DramaFever, the K-drama video streaming website owned by Warner Bros., has officially been shut down.
On Tuesday, the company announced that the service, which specialized in Korean dramas and Asian programming, will no longer be operating due to business reasons.
“Today, Warner Bros. Digital Networks will be closing its DramaFever OTT service due to business reasons and in light of the rapidly changing marketplace for K-drama content, a staple of the service’s programming. Warner Bros. Digital Labs, which encompasses more than two-thirds of the DramaFever workforce, will continue operating, serving as the tech engine behind many of WBDN’s operations.” ㅡ DramaFever
As of October 16, the website has formally shut down after nine years of providing Korean, Chinese and Japanese drama streaming services.
DramaFever, which was established in 2009 and acquired by Warner Bros. in 2016 from Japan’s SoftBank Group, offered free streaming services as well as a $4.99/month ad-free option on over 13,000 episodes from 60 content partners across 12 countries and had an estimated 20 million viewers.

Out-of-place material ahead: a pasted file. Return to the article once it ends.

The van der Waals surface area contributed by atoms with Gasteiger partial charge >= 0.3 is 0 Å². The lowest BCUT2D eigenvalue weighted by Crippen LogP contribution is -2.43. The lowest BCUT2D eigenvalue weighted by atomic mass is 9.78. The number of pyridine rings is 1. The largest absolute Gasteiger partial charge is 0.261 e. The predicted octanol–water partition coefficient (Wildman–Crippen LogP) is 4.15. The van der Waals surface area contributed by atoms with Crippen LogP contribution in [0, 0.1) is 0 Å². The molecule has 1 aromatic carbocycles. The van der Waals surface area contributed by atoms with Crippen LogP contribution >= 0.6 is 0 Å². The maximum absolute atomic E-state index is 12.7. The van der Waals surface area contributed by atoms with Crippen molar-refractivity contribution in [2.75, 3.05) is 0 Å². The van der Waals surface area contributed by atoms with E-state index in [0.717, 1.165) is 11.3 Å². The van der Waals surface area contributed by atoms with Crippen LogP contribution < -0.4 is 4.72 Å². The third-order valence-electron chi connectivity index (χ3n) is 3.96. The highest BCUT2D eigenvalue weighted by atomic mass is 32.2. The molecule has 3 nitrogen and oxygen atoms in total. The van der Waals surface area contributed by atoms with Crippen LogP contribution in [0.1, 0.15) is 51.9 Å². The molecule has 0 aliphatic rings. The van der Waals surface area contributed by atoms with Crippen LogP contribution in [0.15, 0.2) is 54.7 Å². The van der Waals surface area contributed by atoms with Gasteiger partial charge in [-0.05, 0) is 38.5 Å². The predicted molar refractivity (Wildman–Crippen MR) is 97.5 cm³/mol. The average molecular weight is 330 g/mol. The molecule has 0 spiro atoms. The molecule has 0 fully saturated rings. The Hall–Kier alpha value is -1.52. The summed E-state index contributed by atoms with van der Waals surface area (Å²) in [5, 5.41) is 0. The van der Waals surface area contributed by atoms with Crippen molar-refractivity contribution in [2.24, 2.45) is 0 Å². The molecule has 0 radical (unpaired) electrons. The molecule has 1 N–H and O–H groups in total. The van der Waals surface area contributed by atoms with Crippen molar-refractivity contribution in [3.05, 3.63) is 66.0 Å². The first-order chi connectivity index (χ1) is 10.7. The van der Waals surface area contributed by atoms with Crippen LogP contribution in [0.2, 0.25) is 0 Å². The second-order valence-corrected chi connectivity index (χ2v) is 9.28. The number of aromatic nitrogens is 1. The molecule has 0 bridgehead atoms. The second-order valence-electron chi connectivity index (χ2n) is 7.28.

The content, which ranged from various Korean dramas to Asian TV shows and movies, was translated into English, Spanish and Portuguese.
According to a source, the licensing costs for Korean dramas have been rapidly increasing, especially due to larger SVOD players such as Netflix and Amazon. A show that used to cost $800,000 would now cost approximately $1 million per season.
DramaFever’s shutdown, however, is reportedly the result of the formation of WarnerMedia after Time Warner was acquired by AT&T. WarnerMedia’s CEO announced last week that the company would be creating a broad subscription-streaming entertainment service and therefore, the company would be “consolidating resources from sub-scale D2C efforts.”
Today WarnerMedia CEO John Stankey announced plans to launch a new direct-to-consumer streaming service that will bring WarnerMedia content straight to audiences in Q4 2019: https://t.co/a9IhajiWZv pic.twitter.com/qECRVM3QgQ
— WarnerMedia (@WarnerMediaGrp) October 11, 2018